N. Korea accuses UN of double standard over missile firings
SEOUL, South Korea (AP) — North Korea on Monday accused the United Nations of a “double standard” over its reaction to the North’s recent missile launches, warning it of a serious consequence.
Last week, North Korea fired two short-range ballistic missiles into the sea in a defiance of U.N. resolutions that ban such launches by North Korea. The U.N. Security Council subsequently adopted a resolution to renew the mandate of U.N. experts monitoring sanctions against North Korea.
Some experts say North Korea’s missile launches, the first of their kind in a year, were aimed at applying pressure on the new U.S. government of President Joe Biden.
“It constitutes a denial of sovereignty and an apparent double standard that the UNSC takes issue, on the basis of the U.N. ‘resolutions’ — direct products of the U.S. hostile policy toward (North Korea),” senior North Korean Foreign Ministry official Jo Chol Su said in a statement carried by state media.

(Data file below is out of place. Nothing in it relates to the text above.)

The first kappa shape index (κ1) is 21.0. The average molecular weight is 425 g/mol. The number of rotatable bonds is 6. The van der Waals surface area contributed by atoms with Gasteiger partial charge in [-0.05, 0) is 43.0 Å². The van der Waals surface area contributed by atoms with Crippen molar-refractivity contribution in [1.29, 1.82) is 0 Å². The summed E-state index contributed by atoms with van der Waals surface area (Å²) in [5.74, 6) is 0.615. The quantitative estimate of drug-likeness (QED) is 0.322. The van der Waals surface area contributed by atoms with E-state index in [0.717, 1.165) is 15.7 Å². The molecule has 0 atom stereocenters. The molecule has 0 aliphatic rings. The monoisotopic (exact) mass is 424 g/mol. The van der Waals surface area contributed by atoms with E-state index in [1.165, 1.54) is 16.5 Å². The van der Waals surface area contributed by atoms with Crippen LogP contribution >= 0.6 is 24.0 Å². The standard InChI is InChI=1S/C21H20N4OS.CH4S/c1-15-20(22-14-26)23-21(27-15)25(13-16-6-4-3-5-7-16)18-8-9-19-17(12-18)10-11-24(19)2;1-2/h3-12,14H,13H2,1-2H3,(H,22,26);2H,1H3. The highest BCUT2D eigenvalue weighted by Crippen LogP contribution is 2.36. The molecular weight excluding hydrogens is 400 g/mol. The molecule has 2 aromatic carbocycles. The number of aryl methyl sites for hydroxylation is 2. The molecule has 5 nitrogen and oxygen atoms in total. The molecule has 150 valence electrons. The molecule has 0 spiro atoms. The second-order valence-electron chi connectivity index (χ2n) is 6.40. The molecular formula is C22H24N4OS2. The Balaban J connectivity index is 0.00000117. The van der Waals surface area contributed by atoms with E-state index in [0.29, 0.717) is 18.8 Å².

Jo said it “doesn’t make any sense” for the U.N. council to take issue with only North Korea’s missile launches, while not doing anything on similar weapons tests by other countries. He said such a “double standard will invite more serious consequence” but didn’t elaborate.
Observers say North Korea could test-fire longer-range missiles in coming weeks.
At Friday’s meeting of the committee monitoring sanctions and North Korea, where all 15 Security Council members are represented, U.N. diplomats said a significant majority expressed concern at Pyongyang’s latest violations of council resolutions banning ballistic missile launches. They said the Security Council is likely to hold a closed discussion on the missile launches this week.
Past short-range missile launches by North Korea typically drew U.N. Security Council condemnations, but not fresh sanctions on the country. North Korea was slapped with toughened U.N. sanctions in 2016-17 following its provocative run of missile and nuclear tests aimed at acquiring the capability of launching nuclear strikes on the U.S. mainland.